Dirk Bogarde In His Own Words

Dirk Bogarde In His Own Words

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Summary

This fascinating selection of extracts provides a vivid audio portrait of Dirk Bogarde, the award-winning actor and accomplished writer and artist who died in 1999.

Interviews include: Picture Parade, broadcast on BBC TV, 10 January 1961 (with Robert Robinson); The Movies, broadcast on BBC TV, 17 April 1967 (with Roger Hudson); Film Time, broadcast on BBC Radio, 12 June 1971 (with Anthony Bilbow); Parkinson, broadcast on BBC TV, 10 October 1971 (with Michael Parkinson); The Sounds of a Lifetime, broadcast on BBC Radio, 3 June 1972 (with Sheridan Morley); Profile, broadcast on BBC Radio, 18 March 1980 (with Kathleen Cheesmond); Parkinson, broadcast on BBC TV, 19 March 1980 (with Michael Parkinson); Woman's Hour, broadcast on BBC Radio, 19 March 1980 (with Jenni Mills) and 15 September 1986 (with Sarah Dunant); Desert Island Discs, BBC Radio, 31 December 1989 (with Sue Lawley); Bookshelf, BBC Radio, 13 March 1992 (with Nigel Forde).

Due to the age and nature of this archive material, the sound quality may vary.

©2022 BBC Studios Distribution Ltd (P)2022 BBC Studios Distribution Ltd

About the author

Dirk Bogarde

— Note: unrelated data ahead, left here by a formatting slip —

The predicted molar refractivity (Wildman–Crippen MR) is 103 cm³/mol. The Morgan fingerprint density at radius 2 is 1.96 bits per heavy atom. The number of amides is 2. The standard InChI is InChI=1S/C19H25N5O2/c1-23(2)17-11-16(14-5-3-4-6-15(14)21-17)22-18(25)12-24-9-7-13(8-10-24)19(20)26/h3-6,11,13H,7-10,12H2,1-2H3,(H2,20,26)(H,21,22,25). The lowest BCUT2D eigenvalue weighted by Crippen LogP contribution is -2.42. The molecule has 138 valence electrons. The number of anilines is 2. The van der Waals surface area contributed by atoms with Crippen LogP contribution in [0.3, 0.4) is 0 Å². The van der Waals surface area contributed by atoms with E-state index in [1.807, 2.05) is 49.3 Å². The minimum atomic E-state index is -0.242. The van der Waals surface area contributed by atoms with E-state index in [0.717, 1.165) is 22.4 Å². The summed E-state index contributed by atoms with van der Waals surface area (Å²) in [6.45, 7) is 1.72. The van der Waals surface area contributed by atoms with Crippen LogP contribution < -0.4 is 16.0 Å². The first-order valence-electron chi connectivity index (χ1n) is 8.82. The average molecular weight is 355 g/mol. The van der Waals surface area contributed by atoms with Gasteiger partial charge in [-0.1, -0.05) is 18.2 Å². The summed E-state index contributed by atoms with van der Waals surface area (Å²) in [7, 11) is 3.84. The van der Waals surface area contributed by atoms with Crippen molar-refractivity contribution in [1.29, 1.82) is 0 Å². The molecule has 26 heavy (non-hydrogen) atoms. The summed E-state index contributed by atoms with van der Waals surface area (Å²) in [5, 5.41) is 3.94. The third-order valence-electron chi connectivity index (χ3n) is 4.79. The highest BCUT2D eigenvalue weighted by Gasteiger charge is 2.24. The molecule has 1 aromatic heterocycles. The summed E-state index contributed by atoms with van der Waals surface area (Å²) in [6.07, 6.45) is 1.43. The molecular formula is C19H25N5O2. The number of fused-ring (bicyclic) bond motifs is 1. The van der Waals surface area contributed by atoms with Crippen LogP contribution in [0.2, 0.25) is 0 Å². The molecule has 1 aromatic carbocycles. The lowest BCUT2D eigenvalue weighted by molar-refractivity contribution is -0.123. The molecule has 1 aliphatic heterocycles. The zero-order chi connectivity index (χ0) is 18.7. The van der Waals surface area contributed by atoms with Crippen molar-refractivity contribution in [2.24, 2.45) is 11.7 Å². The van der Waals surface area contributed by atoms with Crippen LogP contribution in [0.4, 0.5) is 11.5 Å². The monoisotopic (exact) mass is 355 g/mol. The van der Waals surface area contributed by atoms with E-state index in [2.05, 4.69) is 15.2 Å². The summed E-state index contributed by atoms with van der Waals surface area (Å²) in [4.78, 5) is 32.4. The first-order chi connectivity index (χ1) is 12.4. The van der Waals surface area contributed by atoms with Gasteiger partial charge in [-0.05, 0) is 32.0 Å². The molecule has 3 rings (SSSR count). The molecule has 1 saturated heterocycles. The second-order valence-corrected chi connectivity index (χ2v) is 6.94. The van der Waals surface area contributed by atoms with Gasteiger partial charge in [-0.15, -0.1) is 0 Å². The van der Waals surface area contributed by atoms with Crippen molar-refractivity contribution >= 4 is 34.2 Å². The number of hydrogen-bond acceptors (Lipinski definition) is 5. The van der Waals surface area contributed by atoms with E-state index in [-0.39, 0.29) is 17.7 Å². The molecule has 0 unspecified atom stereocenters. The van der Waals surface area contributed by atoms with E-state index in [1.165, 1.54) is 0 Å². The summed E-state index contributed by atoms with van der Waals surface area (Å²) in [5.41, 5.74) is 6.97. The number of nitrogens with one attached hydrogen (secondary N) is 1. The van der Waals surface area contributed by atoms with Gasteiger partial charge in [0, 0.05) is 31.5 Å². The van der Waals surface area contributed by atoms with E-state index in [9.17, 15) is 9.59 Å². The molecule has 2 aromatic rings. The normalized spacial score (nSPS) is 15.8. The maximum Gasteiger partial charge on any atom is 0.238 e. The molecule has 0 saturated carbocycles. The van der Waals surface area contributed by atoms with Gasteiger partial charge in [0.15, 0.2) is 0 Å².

Dirk Bogarde was a legendary British actor and writer. Born Derek Jules Gaspard Ulric Niven van den Bogaerde in 1921, he was the son of art editor Ulric van den Bogaerde and actress Margaret Niven. He studied at the Chelsea School of Art, initially intending to follow in his father's footsteps and become an art critic, but dropped out to become an actor. He made his acting debut in 1939, and the same year performed in his first West End play, Cornelius by J. B. Priestley. He joined the Queen's Royal Regiment during World War II, and was deeply affected by the terrible inhumanity of Bergen-Belsen concentration camp. He made a number of sketches and paintings of the war, several of which are now in the Imperial War Museum's collection. After the war, he returned to acting and changed his name to Dirk Bogarde. His performance on stage in the 1947 play Power Without Glory was acclaimed by Noël Coward, and he was signed by the Rank Organisation , making his first credited film debut in Dancing with Crime. His first lead role came the following year, as William Latch in Sin of Esther Waters, but he did not make his breakthrough until 1950, when he was cast as young cop-killer Tom Riley in The Blue Lamp. In 1954, he made his first film with Joseph Losey, a Communist director who had been blacklisted in Hollywood. The Sleeping Tiger was not a great success, but later that year came the film that made him a star - Doctor in the House, in which he played Dr. Simon Sparrow. The role made him into a matinée idol and one of the most popular film stars of the 1950s. He reprised it in Doctor at Sea (1955) and Doctor at Large (1957). In 1958, he performed on stage in Jezebel, which received poor reviews. This, combined with the pressure of public adoration and stage fright, led him to give up acting in the theatre. The Sixties saw a complete change of direction for Bogarde's career. After leaving Rank, he decided to concentrate on arthouse films rather than mainstream ones, and left behind his heartthrob image when he appeared as a homosexual barrister in Victim (1961). The film alienated many of Bogarde's fans, but he was unrepentant, going on to appear in many subsequent 'anti-hero' roles. He won a BAFTA for his starring performance in Joseph Losey's classic 1963 film The Servant (scripted by Harold Pinter) and played the lead in another Losey/Pinter collaboration, Accident (1967), which won the Grand Jury Prize at the Cannes Film Festival. Another great director/actor partnership was formed in 1969 when Bogarde starred in Luchino Visconti's The Damned, and two years later in a career-defining role as Aschenbach in Death in Venice. Bogarde described his performance as 'the peak and end of my career', but he went on to star in several other highly-acclaimed films, including Liliana Cavani's controversial The Night Porter (1974), co-starring Charlotte Rampling; the award-winning Providence (1977); and A Bridge too Far (1977), which won three BAFTAs. His last film role was as a dying father in Daddy Nostalgia (1990), which won him widespread praise. Bogarde's successful writing career started in 1977, when he published his memoirs, A Postillion Struck By Lightning, the first in a series of eight autobiographies. He also wrote six novels, including Voices in the Garden (1981) which was televised in 1983 and two mystery novels, Jericho (1991) and its sequel A Period of Adjustment (1994). He also wrote articles for several newspapers, and reviewed books for the Daily Telegraph. In 1990, the French Government awarded Bogarde the Commandeur de L'Ordre des Arts et des Lettres, and the following year he received the London Film Critics Circle Lifetime Award. He was made a Knight Bachelor in 1992. Dirk Bogarde died in 1999, aged 78.
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